Want to decrease HAIs in your hospital or healthcare facility?
Stop focusing on hand hygiene compliance rates.
Yes, poor hand hygiene is strongly associated with healthcare-associated infections. That much has been known since the mid-1800s when Dr. Ignaz Semmelweis noted a strong link between hand sanitation and maternal mortality. Approximately 100 years later, the U.S. Centers for Disease Control and Prevention clearly identified hand hygiene as an important way to prevent the spread of infection; the first nationally endorsed hand hygiene guidelines soon followed.
Improving hand hygiene compliance continues to be a key focus of initiatives designed to reduce healthcare-associated infections (HAIs). In fact, the Joint Commission explicitly assesses hospitals’ progress toward National Patient Safety Goal #7, Reduce the Risk of Health Care–Associated Infections, in part by measuring how well they “set goals for improving compliance with hand hygiene guidelines” and “improve compliance with hand hygiene guidelines based on established goals.”
But measuring and tracking hand hygiene compliance rates is not always the quickest or most effective way to reduce HAIs. To efficiently decrease the risk of infection, you must minimize missed opportunities for hand hygiene – and that metric may or may not correspond with hand hygiene compliance rates.
It’s simple math: a healthcare provider who has 1000 hand hygiene opportunities per week and a hand hygiene compliance rate of 80% misses 200 hand hygiene opportunities each week, on average. That’s 200 chances for pathogens to spread.
In contrast, a healthcare worker who has 100 hand hygiene opportunities weekly and a 50% hand hygiene compliance rate misses 50 hand hygiene opportunities per week.
The first healthcare provider – the one with the 80% hand hygiene rate – is doing a far better job of hand sanitation than most healthcare providers, as hand hygiene compliance rates are often less than 50%. If you look only at hand hygiene compliance rates, you’d likely conclude that this worker is meeting expectations, and you’d be unlikely to offer them additional hand hygiene education, counseling, or assistance.
Instead, you’d likely direct your attention to the worker with the 50% hand hygiene compliance rate. However, this employee missed far fewer hand hygiene opportunities, perhaps because this worker doesn’t have as many patient interactions. From an infection control standpoint, the worker with the 80% hand hygiene compliance rate is at greater risk of spreading infection than the employee with the 50% hand hygiene compliance rate.
To effectively decrease the risk of infection transmission, you must focus your efforts on decreasing opportunities for transmission. You can do so by measuring and tracking missed opportunities for hand hygiene.
Because healthcare is a dynamic environment, it can be difficult to measure hand hygiene opportunities. The World Health Organization (WHO) recommends that healthcare workers clean their hands at 5 essential moments:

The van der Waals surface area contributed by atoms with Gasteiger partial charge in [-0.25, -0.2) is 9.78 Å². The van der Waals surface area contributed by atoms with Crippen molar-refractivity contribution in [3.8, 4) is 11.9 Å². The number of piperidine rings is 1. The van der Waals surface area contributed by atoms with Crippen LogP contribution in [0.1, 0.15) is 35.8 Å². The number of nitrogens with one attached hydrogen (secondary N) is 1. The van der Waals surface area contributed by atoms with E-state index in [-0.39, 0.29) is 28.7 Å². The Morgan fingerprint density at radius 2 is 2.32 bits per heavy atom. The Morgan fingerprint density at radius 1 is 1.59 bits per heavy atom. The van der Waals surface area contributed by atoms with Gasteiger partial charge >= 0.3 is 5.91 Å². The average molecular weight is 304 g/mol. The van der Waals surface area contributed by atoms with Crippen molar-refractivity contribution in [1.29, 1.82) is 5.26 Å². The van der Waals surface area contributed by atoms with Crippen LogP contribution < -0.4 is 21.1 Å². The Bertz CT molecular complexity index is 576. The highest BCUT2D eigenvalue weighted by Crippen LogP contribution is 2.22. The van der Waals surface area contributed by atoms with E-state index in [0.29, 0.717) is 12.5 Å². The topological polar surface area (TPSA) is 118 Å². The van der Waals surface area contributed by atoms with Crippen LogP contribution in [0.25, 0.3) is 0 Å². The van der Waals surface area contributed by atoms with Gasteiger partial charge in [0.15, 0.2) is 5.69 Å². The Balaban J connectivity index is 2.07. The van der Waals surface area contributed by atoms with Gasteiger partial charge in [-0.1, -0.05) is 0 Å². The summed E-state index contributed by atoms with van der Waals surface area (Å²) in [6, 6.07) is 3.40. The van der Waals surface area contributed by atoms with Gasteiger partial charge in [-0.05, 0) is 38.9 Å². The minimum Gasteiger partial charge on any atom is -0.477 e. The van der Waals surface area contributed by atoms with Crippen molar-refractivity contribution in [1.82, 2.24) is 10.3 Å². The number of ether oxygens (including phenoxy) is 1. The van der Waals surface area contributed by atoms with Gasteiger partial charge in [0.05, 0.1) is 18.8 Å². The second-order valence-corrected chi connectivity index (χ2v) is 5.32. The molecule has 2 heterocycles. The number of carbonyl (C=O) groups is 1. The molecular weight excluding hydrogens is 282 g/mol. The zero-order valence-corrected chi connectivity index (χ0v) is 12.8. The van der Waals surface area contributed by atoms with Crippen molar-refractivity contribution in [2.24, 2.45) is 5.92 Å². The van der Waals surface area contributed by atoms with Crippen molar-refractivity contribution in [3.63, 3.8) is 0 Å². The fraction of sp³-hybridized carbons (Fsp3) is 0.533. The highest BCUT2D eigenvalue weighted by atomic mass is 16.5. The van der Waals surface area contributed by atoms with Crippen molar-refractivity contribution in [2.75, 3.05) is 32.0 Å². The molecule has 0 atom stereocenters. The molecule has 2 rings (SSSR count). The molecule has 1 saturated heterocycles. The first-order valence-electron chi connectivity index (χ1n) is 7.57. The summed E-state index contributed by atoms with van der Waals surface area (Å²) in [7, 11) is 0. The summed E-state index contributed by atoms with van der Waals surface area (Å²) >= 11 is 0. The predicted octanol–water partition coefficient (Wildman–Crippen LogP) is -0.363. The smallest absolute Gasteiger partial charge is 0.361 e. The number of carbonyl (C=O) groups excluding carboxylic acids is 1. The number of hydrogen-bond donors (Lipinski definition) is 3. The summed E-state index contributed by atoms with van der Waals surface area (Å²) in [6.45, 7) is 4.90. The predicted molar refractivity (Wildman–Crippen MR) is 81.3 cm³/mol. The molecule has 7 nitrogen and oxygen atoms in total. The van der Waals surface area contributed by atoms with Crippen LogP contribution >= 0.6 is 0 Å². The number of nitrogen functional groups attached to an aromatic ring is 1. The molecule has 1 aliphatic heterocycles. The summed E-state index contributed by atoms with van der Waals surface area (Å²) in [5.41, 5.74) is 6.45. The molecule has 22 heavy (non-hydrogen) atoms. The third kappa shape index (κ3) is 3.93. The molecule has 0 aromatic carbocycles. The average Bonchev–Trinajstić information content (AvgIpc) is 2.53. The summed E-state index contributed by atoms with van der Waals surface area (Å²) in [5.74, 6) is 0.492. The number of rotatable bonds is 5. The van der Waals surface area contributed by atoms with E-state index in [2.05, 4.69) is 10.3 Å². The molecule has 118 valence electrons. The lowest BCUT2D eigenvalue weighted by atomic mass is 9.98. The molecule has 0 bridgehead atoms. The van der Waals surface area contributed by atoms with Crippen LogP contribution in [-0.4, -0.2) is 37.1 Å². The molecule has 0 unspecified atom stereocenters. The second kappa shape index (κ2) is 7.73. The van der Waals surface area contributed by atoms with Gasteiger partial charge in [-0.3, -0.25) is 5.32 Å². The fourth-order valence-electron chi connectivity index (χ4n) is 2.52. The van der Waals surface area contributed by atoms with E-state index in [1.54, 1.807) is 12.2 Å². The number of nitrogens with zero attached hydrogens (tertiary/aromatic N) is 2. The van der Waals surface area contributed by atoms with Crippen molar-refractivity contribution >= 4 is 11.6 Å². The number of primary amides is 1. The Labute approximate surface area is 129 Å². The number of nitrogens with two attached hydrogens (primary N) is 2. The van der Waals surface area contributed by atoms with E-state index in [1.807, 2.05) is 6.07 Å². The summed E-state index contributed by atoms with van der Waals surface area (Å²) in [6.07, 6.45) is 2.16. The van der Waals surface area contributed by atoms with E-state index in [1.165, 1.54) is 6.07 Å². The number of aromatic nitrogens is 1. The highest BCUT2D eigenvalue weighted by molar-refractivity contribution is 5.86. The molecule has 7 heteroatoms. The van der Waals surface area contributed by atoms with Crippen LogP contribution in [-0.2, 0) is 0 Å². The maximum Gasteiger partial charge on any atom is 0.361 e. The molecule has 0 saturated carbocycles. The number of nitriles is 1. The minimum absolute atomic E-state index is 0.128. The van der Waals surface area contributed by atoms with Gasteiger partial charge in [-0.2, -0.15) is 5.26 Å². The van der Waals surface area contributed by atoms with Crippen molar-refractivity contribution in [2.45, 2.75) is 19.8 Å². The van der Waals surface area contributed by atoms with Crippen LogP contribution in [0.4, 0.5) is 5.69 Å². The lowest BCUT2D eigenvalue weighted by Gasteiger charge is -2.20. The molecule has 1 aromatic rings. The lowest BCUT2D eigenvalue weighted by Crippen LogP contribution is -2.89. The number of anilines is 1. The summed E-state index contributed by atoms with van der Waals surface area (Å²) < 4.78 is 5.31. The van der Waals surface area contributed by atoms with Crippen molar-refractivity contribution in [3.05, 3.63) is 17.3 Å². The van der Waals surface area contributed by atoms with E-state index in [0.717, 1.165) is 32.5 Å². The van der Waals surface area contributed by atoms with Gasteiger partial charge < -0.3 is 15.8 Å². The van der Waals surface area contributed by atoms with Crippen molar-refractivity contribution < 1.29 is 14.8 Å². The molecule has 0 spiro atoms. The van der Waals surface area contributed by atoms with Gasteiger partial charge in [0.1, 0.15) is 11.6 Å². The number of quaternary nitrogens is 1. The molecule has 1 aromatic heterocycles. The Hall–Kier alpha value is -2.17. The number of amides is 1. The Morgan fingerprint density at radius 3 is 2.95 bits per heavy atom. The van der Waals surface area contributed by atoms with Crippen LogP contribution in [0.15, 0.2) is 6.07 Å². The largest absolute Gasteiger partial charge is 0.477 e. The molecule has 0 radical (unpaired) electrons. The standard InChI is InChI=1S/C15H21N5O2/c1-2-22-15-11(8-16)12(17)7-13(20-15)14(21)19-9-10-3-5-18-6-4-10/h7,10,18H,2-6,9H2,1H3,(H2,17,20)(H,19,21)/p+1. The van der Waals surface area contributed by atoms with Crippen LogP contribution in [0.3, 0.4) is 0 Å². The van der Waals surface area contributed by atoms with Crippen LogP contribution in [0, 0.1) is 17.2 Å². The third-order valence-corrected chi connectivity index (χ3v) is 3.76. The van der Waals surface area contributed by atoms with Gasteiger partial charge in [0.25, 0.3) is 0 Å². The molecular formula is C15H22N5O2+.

Busy clinicians encounter dozens, if not hundreds, of these moments each shift. An electronic hand hygiene system that captures and records individual data can help. The Clean Hands – Safe Hands systems uses Performance Bubble Plots to reflect both the hand hygiene performance and number of hand hygiene opportunities of individual providers.
Each circle represents a badged individual. The size of the circle corresponds with the number of hand hygiene opportunities, with a large circle representing many opportunities and a smaller circle indicating fewer opportunities. The color of the circle represents hand hygiene compliance, with green signifying “good” and red indicating “needs improvement.” The tone of the color matters as well: Dark green is very good and dark red means there’s lots of room for improvement.
The visual representation of data makes it easy to spot outliers. A slightly deeper dive, though, is necessary to spot powerful opportunities to decrease the risk of infection transmission. Let’s take a look at this Performance Bubble Plot:
Vanessa missed quite a few hand hygiene opportunities and her hand hygiene rate is low. She had 339 opportunities, and her hand hygiene compliance rate is 16%, so she had 285 missed opportunities – 285 times when she should have sanitized her hands but did not.
In contrast, Hannah appears to be doing well. Her hand hygiene compliance rate is 50%, significantly higher than Vanessa’s. But because she had so many more hand hygiene opportunities – 629, to be exact – her absolute number of missed hand hygiene opportunities is 314. Her higher Activity Index means that she likely has more patient interactions. So, even though her compliance rate is greater than Vanessa’s, Hannah poses a significant risk of infection transmission.
“There are a small number of people who make up a disproportionate amount of missed hand hygiene episodes,” says Chris Hermann, MD, PhD, founder of Clean Hands-Safe Hands. Identifying and tracking missed hand hygiene opportunities allows you to target your efforts so you can efficiently decrease HAIs.